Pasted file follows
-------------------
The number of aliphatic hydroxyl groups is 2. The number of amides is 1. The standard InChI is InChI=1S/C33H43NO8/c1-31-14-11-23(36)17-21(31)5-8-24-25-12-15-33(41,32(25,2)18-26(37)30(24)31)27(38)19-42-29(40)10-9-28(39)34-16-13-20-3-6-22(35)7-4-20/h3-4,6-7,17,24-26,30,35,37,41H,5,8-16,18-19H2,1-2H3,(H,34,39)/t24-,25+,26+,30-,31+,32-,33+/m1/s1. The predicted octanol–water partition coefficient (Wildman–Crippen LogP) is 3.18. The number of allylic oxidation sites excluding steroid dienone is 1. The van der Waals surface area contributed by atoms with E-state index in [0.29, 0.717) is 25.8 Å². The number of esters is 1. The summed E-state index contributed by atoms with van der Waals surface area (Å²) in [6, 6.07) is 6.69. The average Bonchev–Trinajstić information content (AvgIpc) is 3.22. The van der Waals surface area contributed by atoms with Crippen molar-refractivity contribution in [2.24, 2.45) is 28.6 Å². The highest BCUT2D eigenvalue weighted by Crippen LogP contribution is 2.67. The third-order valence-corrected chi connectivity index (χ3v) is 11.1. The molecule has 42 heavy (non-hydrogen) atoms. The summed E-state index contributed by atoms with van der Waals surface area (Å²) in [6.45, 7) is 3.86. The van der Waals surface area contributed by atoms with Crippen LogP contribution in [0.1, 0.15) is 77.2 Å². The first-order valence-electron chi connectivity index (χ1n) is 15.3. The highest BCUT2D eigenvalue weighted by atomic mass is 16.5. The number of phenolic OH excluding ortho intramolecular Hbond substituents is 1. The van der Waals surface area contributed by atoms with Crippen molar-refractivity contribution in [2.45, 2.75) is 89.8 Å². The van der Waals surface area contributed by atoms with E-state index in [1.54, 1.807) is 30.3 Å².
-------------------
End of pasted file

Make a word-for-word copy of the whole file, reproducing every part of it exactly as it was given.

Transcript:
The number of aliphatic hydroxyl groups is 2. The number of amides is 1. The standard InChI is InChI=1S/C33H43NO8/c1-31-14-11-23(36)17-21(31)5-8-24-25-12-15-33(41,32(25,2)18-26(37)30(24)31)27(38)19-42-29(40)10-9-28(39)34-16-13-20-3-6-22(35)7-4-20/h3-4,6-7,17,24-26,30,35,37,41H,5,8-16,18-19H2,1-2H3,(H,34,39)/t24-,25+,26+,30-,31+,32-,33+/m1/s1. The predicted octanol–water partition coefficient (Wildman–Crippen LogP) is 3.18. The number of allylic oxidation sites excluding steroid dienone is 1. The van der Waals surface area contributed by atoms with E-state index in [0.29, 0.717) is 25.8 Å². The number of esters is 1. The summed E-state index contributed by atoms with van der Waals surface area (Å²) in [6, 6.07) is 6.69. The average Bonchev–Trinajstić information content (AvgIpc) is 3.22. The van der Waals surface area contributed by atoms with Crippen molar-refractivity contribution in [2.24, 2.45) is 28.6 Å². The highest BCUT2D eigenvalue weighted by Crippen LogP contribution is 2.67. The third-order valence-corrected chi connectivity index (χ3v) is 11.1. The molecule has 42 heavy (non-hydrogen) atoms. The summed E-state index contributed by atoms with van der Waals surface area (Å²) in [6.45, 7) is 3.86. The van der Waals surface area contributed by atoms with Crippen LogP contribution in [0.1, 0.15) is 77.2 Å². The first-order valence-electron chi connectivity index (χ1n) is 15.3. The highest BCUT2D eigenvalue weighted by atomic mass is 16.5. The number of phenolic OH excluding ortho intramolecular Hbond substituents is 1. The van der Waals surface area contributed by atoms with Crippen molar-refractivity contribution in [2.45, 2.75) is 89.8 Å². The van der Waals surface area contributed by atoms with E-state index in [1.54, 1.807) is 30.3 Å².